April 20, 2018 3:15 PM, EDT

America’s Love for SUVs, Pickups Means Long-Term Auto Loans

Volkswagen's Atlas Tanoak , a new dual-cab, short bed pickup truck concept.Volkswagen's Atlas Tanoak , a new dual-cab, short bed pickup truck concept. (Mark Kauzlarich/Bloomberg News)

Americans’ love of pricey pickups and SUVs is stretching their wallets, leading lenders to bend over backward to keep monthly payments affordable.

Fiat Chrysler Automobiles NV’s Ram truck brand had the longest average loan terms in the industry last year, at 73 months, according to consumer credit tracker Experian. The automaker’s Jeep and Fiat lines also placed among the top five, along with Mitsubishi and General Motors Co.’s Chevrolet.

Long-Term Debt

More than two-thirds of U.S. auto sales are light trucks, which includes pickups and SUVs, and new-fangled tech inside them has helped drive prices to record highs of more than $35,000. While this has helped automakers mint money even as total industry sales slip, it also means the debt burden on consumers is getting heavier. Lenders are stretching out loan terms to keep monthly payments manageable and help dealers close sales.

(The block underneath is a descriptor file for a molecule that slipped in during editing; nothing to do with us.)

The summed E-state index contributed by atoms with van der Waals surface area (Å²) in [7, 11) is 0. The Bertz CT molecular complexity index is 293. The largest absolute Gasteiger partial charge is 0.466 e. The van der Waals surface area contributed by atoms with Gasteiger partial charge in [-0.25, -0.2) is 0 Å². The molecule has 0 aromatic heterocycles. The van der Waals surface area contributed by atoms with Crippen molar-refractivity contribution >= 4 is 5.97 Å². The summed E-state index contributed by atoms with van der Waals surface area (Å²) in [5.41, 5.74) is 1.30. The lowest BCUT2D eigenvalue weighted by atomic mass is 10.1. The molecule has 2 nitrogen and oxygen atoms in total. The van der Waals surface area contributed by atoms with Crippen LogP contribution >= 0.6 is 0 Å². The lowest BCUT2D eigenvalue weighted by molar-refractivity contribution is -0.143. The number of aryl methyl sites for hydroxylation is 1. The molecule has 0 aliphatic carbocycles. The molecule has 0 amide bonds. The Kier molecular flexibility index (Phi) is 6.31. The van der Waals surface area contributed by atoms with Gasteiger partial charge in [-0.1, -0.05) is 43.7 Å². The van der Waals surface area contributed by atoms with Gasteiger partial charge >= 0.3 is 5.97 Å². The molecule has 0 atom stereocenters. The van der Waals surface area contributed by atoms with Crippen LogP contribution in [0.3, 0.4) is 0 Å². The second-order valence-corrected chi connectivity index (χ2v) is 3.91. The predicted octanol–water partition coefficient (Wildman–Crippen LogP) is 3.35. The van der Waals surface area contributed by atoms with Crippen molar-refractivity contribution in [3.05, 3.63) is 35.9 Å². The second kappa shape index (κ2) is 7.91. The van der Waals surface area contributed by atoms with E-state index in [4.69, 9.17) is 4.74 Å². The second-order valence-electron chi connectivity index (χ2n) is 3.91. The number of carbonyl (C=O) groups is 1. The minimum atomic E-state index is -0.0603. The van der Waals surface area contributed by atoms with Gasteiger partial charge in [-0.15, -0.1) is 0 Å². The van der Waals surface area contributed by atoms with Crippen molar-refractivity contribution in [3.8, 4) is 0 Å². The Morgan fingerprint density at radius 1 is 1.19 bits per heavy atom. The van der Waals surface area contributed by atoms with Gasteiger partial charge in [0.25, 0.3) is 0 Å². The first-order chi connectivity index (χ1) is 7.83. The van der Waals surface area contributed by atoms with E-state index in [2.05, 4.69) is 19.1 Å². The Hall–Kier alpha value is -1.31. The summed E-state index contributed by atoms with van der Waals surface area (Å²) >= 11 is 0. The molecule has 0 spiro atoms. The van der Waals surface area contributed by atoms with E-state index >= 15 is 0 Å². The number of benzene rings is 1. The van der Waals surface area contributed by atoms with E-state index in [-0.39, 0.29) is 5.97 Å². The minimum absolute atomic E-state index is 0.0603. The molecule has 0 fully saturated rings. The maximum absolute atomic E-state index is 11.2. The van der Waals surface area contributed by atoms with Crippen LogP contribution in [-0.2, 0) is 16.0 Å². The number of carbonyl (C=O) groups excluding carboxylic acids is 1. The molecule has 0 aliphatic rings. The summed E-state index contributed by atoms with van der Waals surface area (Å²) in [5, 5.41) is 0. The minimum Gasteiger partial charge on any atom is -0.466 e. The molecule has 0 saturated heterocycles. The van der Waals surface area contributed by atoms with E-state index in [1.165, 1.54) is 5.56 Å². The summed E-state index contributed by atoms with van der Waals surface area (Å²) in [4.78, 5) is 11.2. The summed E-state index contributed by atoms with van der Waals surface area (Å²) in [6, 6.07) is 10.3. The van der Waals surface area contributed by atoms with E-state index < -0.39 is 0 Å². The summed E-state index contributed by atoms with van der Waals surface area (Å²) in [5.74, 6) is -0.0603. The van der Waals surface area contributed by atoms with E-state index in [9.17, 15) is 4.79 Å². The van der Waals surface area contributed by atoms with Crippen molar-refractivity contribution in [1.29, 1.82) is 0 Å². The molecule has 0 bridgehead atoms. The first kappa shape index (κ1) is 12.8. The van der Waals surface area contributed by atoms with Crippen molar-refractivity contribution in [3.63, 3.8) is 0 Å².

“I don’t think we’re going to see any reduction in terms until we see changes in pricing or what consumers are buying,” said Melinda Zabritski, a senior director at Experian. “If anything, we’re starting to see more lenders who would previously do a 72- or 75-month move into the 84-month loan category.”

One factor contributing to Fiat Chrysler’s long loan terms is that it lacks a wholly owned U.S. finance unit, Zabritski said. Santander Consumer USA Holdings Inc., which operates Chrysler Capital, financed a minority of the automaker’s retail sales last year. Much of the remainder was handled by banks and credit unions that tend to offer longer loan terms, she said.

Longer terms increase the risk that lenders could get stuck with bigger losses on defaults. And consumers may later be squeezed out of the new-vehicle market if they owe more than their car is worth, Zabritski said.

“If they keep pushing the term out, they will be upside down,” she said, referring to consumers owing more on their vehicle than what it’s worth. “They may have to keep the car a little bit longer, or they have to come up with more cash.”